Do vaccines reduce the harm of COVID-19 for people living with HIV and people who inject drugs in BC?

People living with HIV (PLHIV) have been reported to be at increased risk for severe COVID-19 outcomes. Yet it remains unclear how vaccines work in this population as they were mostly underrepresented in the early vaccine trials that determined vaccine approvals. We utilized a population-level data platform which links COVID-19 data on testing and immunizations with provincial health services data to examine the effectiveness of COVID-19 vaccines in this population. We found that two doses of COVID-19 vaccines were effective against COVID-19 infection among PLHIV. However, the effectiveness of COVID-19 vaccines in PLHIV appeared to slowly build up, and the degree of waning was quicker. The slower buildup and degree of waning was more pronounced among PLHIV with a history of injection drug use (IDU). This suggests that PLHIV, particularly those with a history of IDU should be prioritized for additional booster doses to ensure protection against adverse COVID-19 outcomes.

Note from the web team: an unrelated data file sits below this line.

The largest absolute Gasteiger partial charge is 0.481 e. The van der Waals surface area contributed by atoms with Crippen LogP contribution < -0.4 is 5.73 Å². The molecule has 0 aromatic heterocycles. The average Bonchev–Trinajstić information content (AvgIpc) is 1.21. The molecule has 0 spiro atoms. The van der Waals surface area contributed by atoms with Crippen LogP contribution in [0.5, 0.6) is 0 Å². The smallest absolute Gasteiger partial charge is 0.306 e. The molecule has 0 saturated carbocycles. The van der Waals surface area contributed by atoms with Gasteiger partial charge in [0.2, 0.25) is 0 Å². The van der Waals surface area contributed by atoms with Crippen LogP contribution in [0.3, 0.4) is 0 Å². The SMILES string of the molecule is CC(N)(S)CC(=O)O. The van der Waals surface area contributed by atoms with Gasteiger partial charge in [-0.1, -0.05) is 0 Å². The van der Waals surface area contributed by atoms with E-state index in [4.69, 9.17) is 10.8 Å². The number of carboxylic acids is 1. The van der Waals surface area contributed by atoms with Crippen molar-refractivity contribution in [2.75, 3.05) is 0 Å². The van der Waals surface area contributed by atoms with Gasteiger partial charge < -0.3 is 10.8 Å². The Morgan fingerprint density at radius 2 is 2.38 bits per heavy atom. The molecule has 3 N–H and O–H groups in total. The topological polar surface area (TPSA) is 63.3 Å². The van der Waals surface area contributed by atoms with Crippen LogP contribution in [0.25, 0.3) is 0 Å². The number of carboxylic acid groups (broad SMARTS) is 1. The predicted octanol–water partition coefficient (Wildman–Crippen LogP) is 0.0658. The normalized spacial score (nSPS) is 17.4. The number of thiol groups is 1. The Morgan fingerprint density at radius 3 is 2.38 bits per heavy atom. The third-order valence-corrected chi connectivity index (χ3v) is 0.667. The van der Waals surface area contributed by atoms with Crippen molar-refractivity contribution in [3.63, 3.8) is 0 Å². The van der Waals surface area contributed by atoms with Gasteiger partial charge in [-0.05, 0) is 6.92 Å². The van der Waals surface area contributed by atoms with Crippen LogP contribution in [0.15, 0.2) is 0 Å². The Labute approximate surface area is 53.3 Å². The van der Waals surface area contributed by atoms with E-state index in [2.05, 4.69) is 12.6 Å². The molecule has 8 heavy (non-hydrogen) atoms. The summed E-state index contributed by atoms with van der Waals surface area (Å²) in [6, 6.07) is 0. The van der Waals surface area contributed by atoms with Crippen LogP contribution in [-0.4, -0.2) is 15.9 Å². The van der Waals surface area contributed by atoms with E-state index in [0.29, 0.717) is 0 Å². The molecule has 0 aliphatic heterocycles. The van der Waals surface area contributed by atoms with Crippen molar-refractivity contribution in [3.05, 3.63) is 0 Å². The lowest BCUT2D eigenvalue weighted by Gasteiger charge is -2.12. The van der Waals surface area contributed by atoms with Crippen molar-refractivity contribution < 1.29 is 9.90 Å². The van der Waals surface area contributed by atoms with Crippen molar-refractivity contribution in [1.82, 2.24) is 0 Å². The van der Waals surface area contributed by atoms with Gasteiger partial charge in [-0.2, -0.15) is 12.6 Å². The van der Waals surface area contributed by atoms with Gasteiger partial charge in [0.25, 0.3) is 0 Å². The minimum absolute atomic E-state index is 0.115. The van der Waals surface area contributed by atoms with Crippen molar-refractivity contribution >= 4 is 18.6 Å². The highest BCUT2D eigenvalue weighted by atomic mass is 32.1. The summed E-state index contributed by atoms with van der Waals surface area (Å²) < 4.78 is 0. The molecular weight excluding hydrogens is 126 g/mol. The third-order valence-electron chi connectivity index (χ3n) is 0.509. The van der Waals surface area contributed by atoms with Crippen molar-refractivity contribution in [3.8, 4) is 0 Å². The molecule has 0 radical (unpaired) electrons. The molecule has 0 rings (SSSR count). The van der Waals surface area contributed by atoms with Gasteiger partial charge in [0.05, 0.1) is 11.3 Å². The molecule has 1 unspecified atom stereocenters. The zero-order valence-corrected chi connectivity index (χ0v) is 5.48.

Presentation slides


Suggested audience:

  • People living with HIV.
  • People whose work involves the health and wellbeing of people living with HIV and/or people who inject drugs.
  • Community members and other allies
  • Researchers


As a member of the BC COVAXHIV study team, Monte wanted to gain a better understanding about the research process and study findings from the perspective of a PLWH/PLHIV newly involved in this type of research project. He recognized a desire to play a role in the study’s knowledge sharing process. With support and education from the rest of the study team, Monte is presenting the research study findings on behalf of the BC COVAXHIV team. Currently working as an assistant with PAN’s Research and Evaluation team, Monte is also a trainer for PAN’s Positive Leadership Development Institute (PLDI) and has been involved with the network since 2018. With a background in design, fine art, training, and communications, Monte applies systems-thinking and design-thinking to his work. He has a strong interest in knowledge mobilization and translation and aims to contribute to the skills and leadership development of people with lived and living experience.


More info: Effectiveness of COVID-19 vaccines in people living with HIV in British Columbia and comparisons with a matched HIV-negative cohort: a test-negative design


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